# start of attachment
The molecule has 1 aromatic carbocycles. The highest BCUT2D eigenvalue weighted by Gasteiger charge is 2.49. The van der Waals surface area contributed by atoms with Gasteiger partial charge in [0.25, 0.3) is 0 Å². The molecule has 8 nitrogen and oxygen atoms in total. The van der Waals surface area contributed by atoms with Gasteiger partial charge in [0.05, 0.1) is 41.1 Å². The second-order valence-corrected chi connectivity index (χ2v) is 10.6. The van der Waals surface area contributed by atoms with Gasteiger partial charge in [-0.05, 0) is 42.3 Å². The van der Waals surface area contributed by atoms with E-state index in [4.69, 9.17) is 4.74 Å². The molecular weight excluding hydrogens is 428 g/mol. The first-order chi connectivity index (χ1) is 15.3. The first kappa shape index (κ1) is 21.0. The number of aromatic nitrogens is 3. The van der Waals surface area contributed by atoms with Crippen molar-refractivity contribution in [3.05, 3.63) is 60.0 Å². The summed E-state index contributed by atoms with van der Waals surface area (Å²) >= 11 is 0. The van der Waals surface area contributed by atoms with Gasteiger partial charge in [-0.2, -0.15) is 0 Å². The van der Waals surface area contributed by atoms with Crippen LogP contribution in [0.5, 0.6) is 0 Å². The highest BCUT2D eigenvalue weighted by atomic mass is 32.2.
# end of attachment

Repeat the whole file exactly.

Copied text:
The molecule has 1 aromatic carbocycles. The highest BCUT2D eigenvalue weighted by Gasteiger charge is 2.49. The van der Waals surface area contributed by atoms with Gasteiger partial charge in [0.25, 0.3) is 0 Å². The molecule has 8 nitrogen and oxygen atoms in total. The van der Waals surface area contributed by atoms with Gasteiger partial charge in [0.05, 0.1) is 41.1 Å². The second-order valence-corrected chi connectivity index (χ2v) is 10.6. The van der Waals surface area contributed by atoms with Gasteiger partial charge in [-0.05, 0) is 42.3 Å². The van der Waals surface area contributed by atoms with E-state index in [4.69, 9.17) is 4.74 Å². The molecular weight excluding hydrogens is 428 g/mol. The first-order chi connectivity index (χ1) is 15.3. The first kappa shape index (κ1) is 21.0. The number of aromatic nitrogens is 3. The van der Waals surface area contributed by atoms with Crippen molar-refractivity contribution in [3.05, 3.63) is 60.0 Å². The summed E-state index contributed by atoms with van der Waals surface area (Å²) >= 11 is 0. The van der Waals surface area contributed by atoms with Gasteiger partial charge in [-0.2, -0.15) is 0 Å². The van der Waals surface area contributed by atoms with Crippen LogP contribution in [0.5, 0.6) is 0 Å². The highest BCUT2D eigenvalue weighted by atomic mass is 32.2.